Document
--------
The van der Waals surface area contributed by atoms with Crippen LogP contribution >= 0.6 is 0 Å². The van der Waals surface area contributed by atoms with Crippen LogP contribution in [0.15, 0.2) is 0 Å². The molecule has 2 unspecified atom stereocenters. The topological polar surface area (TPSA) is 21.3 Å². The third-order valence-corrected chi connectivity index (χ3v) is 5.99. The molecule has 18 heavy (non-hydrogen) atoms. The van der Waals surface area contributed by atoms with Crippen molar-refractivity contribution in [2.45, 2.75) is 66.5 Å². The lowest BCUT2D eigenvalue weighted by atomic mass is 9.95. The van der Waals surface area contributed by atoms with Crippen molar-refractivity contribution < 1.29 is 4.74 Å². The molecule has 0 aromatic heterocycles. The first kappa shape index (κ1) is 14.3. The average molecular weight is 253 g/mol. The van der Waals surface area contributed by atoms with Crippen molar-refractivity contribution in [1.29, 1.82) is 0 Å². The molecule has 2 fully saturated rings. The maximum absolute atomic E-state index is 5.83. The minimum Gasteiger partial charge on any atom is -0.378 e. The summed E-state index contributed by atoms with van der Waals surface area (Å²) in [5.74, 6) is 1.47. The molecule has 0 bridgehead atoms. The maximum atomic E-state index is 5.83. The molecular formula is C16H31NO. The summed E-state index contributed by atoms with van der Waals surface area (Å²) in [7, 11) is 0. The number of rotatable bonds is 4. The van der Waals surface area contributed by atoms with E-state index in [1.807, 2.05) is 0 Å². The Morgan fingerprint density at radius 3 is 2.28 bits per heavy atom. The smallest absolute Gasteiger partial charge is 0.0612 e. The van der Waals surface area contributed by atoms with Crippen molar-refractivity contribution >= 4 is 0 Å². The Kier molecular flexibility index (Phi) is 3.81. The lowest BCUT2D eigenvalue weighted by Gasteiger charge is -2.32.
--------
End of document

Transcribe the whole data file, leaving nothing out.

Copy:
The van der Waals surface area contributed by atoms with Crippen LogP contribution >= 0.6 is 0 Å². The van der Waals surface area contributed by atoms with Crippen LogP contribution in [0.15, 0.2) is 0 Å². The molecule has 2 unspecified atom stereocenters. The topological polar surface area (TPSA) is 21.3 Å². The third-order valence-corrected chi connectivity index (χ3v) is 5.99. The molecule has 18 heavy (non-hydrogen) atoms. The van der Waals surface area contributed by atoms with Crippen molar-refractivity contribution in [2.45, 2.75) is 66.5 Å². The lowest BCUT2D eigenvalue weighted by atomic mass is 9.95. The van der Waals surface area contributed by atoms with Crippen molar-refractivity contribution < 1.29 is 4.74 Å². The molecule has 0 aromatic heterocycles. The first kappa shape index (κ1) is 14.3. The average molecular weight is 253 g/mol. The van der Waals surface area contributed by atoms with Crippen molar-refractivity contribution in [1.29, 1.82) is 0 Å². The molecule has 2 fully saturated rings. The maximum absolute atomic E-state index is 5.83. The minimum Gasteiger partial charge on any atom is -0.378 e. The summed E-state index contributed by atoms with van der Waals surface area (Å²) in [5.74, 6) is 1.47. The molecule has 0 bridgehead atoms. The maximum atomic E-state index is 5.83. The molecular formula is C16H31NO. The summed E-state index contributed by atoms with van der Waals surface area (Å²) in [7, 11) is 0. The number of rotatable bonds is 4. The van der Waals surface area contributed by atoms with E-state index in [1.807, 2.05) is 0 Å². The Morgan fingerprint density at radius 3 is 2.28 bits per heavy atom. The smallest absolute Gasteiger partial charge is 0.0612 e. The van der Waals surface area contributed by atoms with Crippen molar-refractivity contribution >= 4 is 0 Å². The Kier molecular flexibility index (Phi) is 3.81. The lowest BCUT2D eigenvalue weighted by Gasteiger charge is -2.32.